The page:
To assess Class II (HLA-DP and -DM) gene expression in dendritic cells, mRNA was extracted using Dynabead Oligo (dT)25 (Dynal, Great Neck, N.Y.) from day 5-cultured primary dendritic cells (105) and primary monocytes (105) treated with or without anti-T111 or anti-T113 mAbs for an additional 24 hours. The purified mRNA was incubated with MMLV reverse transcriptase (Promega, Madison, Wis.) and random hexanucleotide primers for 1 hour at 42° C. The resulting eDNA was amplified using AmpliTaq Gold (Applied Biosystems/Roche, Branchburg, N.J.). Each 50 μl PCR reaction contained 1×PCR Gold Buffer, 25 mM MgCl2, 0.25 U AmpliTaq Gold, 200 μM dNTP (Promega), and 500 ng cDNA in sterile water. Three PCR reactions were set up for each cDNA, and 20 pmol of primer pairs corresponding to HLA-DP (forward: 5′-ACGGCGTTACTGATGGTGCTGCTC-3′ (SEQ ID NO: 1); reverse: 5′-TGAATGCIGCCTGGGTAGAAATCC-3′ (SEQ ID NO:2)), HLA-DM (forward: 5′-AGATGACCTGCAAAACCACAC3′ (SEQ ID NO: 3); reverse: 5′-GGCCCAAATCC′ITCCACAG-3′ (SEQ ID NO:4)), Beta-actin (forward: 5′-CGACCACFITGTCAACT-3′ (SEQ ID NO: 5); reverse: 5′-AGGGGTCTACATGGCAAC3′ (SEQ ID NO:6)) were used. Thermocycling conditions were denaturing for 1 min at 94° C., annealing for 30 seconds at 60° C., and extension for 1 min at 72° C. for 30 cycles. After completion, an additional extension for 10 min at 72° C. was performed. The PCR products were separated by electrophoresis on 2% agarose gels (FMC Bioproducts, Rockland, Me.).
Supernatants were harvested from culture samples and assayed for IL-1βand IL-12 cytokines by ELISA. UltraSensitive kits were used according to the manufacturer's instructions (Biosource Intl., Camarillo, Calif.). The lower limits of detection for the IL-12 and IL-1β kits were 0.8 pg/ml and 0.12 pg/ml, respectively.
Untransfected Chinese hamster ovary (CHO-NEO) or CHO cells transfected with and expressing CD58 (CHO-58) (Dana-Farber Cancer institute, Boston, Mass.) were constructed as described by Arulanandam et al., Proc. Natl. Acad. Sci. U.S.A., 90, pages 11613-11617 (1993); Arulanandam et al., J Exp. Med., 180, pages 1861-1871 (1994). Untransfected and transfected CHO were cultured in DMEM (Gibco BRL) supplemented with 10% FCS (Cellgro), F12 nutrient mixture (Gibco BRL), and 1% HEPES, 1% penicillin-streptomycin, 1% glutamine and 0.5 g/ml of G418 (Gibco BRL). Primary dendritic cells and primary monocytes (2×106) were spread over the CHO monolayer and cultured for 24 hours in 6-well tissue culture plates.
Primary dendritic cells and primary monocytes were isolated as previously described. Enriched populations were cultured in the presence of blocking buffer, which prevents non-specific binding of mAbs, for 30 min at 4° C. and pulsed with either anti-T111 or anti-T112 mAbs for an additional 30 min at 4° C. Following this incubation, samples were washed to remove residual mAbs and resuspended in 10% PHS culture medium. Each preparation (104) of primary dendritic cells and primary monocytes was cocultured with alloreactive CD4+CD45RA+ naïve T cells (105) in a 96-well round bottom plate for 120 hours. Sixteen hours prior to the completion of the assay, [3H]thymidine was added to the cultures to assess the level of naïve T cell proliferation.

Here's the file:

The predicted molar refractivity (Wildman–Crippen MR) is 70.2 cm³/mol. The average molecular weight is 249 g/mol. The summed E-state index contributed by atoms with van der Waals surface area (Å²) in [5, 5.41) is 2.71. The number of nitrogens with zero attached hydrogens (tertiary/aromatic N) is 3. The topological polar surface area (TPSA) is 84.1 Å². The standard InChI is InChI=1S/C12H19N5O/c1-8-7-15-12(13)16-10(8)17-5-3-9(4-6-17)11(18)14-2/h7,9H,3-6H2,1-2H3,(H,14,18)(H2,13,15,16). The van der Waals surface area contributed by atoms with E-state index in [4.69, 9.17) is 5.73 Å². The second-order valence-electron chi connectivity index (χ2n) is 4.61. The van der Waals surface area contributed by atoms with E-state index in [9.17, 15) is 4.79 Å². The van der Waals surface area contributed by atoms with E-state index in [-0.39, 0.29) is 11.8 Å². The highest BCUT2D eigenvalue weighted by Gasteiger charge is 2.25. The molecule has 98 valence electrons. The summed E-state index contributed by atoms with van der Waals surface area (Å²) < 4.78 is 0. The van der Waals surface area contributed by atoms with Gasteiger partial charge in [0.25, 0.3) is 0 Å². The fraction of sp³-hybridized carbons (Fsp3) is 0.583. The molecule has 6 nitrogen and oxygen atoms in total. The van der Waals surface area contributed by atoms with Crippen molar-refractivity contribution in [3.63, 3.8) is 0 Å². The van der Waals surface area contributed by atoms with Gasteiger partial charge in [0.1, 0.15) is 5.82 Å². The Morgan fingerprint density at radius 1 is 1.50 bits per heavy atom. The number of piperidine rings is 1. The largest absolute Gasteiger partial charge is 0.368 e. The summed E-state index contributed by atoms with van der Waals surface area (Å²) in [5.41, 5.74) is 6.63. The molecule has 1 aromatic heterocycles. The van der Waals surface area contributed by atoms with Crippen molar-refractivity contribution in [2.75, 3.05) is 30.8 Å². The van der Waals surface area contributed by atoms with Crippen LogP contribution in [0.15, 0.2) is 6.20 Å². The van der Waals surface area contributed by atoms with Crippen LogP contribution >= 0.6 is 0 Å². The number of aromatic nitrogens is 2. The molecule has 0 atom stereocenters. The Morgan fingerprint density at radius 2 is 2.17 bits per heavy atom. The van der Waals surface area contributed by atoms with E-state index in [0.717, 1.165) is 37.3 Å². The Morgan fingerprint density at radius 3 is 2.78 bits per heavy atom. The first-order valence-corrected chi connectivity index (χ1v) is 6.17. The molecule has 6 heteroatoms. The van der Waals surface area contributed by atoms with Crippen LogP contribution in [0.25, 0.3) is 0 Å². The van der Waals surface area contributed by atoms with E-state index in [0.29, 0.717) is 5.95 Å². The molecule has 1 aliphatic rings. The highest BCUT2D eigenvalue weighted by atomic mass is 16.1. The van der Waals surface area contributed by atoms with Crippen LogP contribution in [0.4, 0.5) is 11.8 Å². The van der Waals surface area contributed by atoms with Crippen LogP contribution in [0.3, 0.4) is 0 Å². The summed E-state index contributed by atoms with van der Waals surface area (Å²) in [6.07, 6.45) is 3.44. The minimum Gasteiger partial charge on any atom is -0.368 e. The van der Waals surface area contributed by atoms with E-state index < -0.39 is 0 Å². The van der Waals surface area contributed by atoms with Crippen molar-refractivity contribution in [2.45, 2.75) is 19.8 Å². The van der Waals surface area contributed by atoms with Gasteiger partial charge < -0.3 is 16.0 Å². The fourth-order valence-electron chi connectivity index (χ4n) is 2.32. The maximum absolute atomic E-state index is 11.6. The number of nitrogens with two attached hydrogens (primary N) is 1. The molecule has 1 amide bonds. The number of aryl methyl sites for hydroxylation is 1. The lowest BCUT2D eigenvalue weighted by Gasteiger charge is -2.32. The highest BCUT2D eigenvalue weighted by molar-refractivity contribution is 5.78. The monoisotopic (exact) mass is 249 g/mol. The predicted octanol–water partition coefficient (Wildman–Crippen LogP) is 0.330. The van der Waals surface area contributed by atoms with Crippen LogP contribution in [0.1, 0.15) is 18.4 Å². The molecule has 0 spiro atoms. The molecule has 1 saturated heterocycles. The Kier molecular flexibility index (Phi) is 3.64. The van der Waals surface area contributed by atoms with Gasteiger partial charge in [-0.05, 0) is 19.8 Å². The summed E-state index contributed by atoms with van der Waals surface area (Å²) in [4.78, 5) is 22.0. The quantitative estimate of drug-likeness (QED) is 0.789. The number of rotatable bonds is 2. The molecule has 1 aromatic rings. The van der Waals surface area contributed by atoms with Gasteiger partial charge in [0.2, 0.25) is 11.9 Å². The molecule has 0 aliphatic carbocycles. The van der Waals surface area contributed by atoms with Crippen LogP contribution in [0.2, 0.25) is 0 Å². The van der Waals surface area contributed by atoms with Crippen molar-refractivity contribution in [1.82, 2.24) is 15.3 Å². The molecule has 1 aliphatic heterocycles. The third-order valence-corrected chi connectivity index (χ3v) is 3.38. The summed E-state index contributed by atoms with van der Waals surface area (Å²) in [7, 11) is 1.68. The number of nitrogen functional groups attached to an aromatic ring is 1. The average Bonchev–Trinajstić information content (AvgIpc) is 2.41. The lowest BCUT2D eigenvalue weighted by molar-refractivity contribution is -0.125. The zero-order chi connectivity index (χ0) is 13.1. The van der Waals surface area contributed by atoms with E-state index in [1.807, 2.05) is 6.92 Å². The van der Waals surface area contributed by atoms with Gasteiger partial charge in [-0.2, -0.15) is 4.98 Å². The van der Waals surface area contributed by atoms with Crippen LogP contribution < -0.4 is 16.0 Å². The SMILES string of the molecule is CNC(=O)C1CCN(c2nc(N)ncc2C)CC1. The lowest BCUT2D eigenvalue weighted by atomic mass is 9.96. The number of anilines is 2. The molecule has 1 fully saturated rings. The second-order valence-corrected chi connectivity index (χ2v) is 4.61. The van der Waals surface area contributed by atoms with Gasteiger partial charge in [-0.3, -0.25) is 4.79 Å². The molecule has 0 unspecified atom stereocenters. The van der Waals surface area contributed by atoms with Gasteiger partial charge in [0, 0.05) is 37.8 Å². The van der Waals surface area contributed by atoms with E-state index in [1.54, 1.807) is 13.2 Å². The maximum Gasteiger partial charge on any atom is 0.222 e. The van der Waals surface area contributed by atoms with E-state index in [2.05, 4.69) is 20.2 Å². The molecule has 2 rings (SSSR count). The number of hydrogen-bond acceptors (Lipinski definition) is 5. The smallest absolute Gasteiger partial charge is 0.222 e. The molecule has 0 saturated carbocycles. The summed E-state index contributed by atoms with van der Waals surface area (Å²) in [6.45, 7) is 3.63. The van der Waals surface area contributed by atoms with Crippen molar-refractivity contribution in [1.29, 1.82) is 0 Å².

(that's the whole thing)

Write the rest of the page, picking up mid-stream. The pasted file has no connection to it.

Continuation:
Unpaired Student's t test was used for analysis of statistical significance. Values of p<0.05 were considered statistically significant.
This example illustrates the generation of fused dendritic cells from substantially pure cultures of dendritic cells. This example also illustrates the generation of fused dendritic cells from a mixture of monocytes and dendritic cells, wherein fused dendritic cells are purified from the mixture.
To produce fused dendritic cells from substantially pure cultures of dendritic cells, substantially pure cultures of dendritic cells are prepared as described above, and fused with cancer cells, e.g., adenocarcinoma cells. The dendritic cells and the cancer cells are added together, and the dendritic cell-cancer cell fusion is carried out with 50% PEG in Dulbecco's PBS without Ca++ or MG++ at pH 7.4. Fused cells are then plated in 24-well culture plates and cultured in the presence of HAT medium for 10-14 days. Because non-fused cells will grow firmly attached to the tissue culture flask and fused cells will be more easily removed, fused cells can be initially separated from non-fused cells by gentle pipetting. Where it is desirable to use substantially pure cultures of myeloid cells as the starting material (as opposed to substantially pure cultures of dendritic cells), fused dendritic cells are purified from other fused or non-fused myeloid cells via selection using the CD2 or CD5 antigen, as described above.
A number of embodiments of the invention have been described. Nevertheless, it will be understood that various modifications may be made without departing from the spirit and scope of the invention. Accordingly, other embodiments are within the scope of the following claims. Those skilled in the art will be able to ascertain, using no more than routine experimentation, many equivalents of the specific embodiments of the invention described herein. These and all other equivalents are intended to be encompassed by the following claims.
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|U.S. Classification||435/325, 435/355, 435/372|
|International Classification||C12N5/0786, A61K, C12N5/16, C12N5/00, G01N33/574, G01N33/569, G01N33/50, C12N5/0784|
|Cooperative Classification||C12N2501/599, C12N5/16, C12N2501/22, G01N33/56972, C12N2501/53, C12N5/0645, C12N5/0639, G01N33/574, C12N2501/26, G01N33/5002, A61K2039/5154|
|European Classification||C12N5/16, C12N5/06B11M, G01N33/50B, G01N33/574, C12N5/06B11D, G01N33/569H2|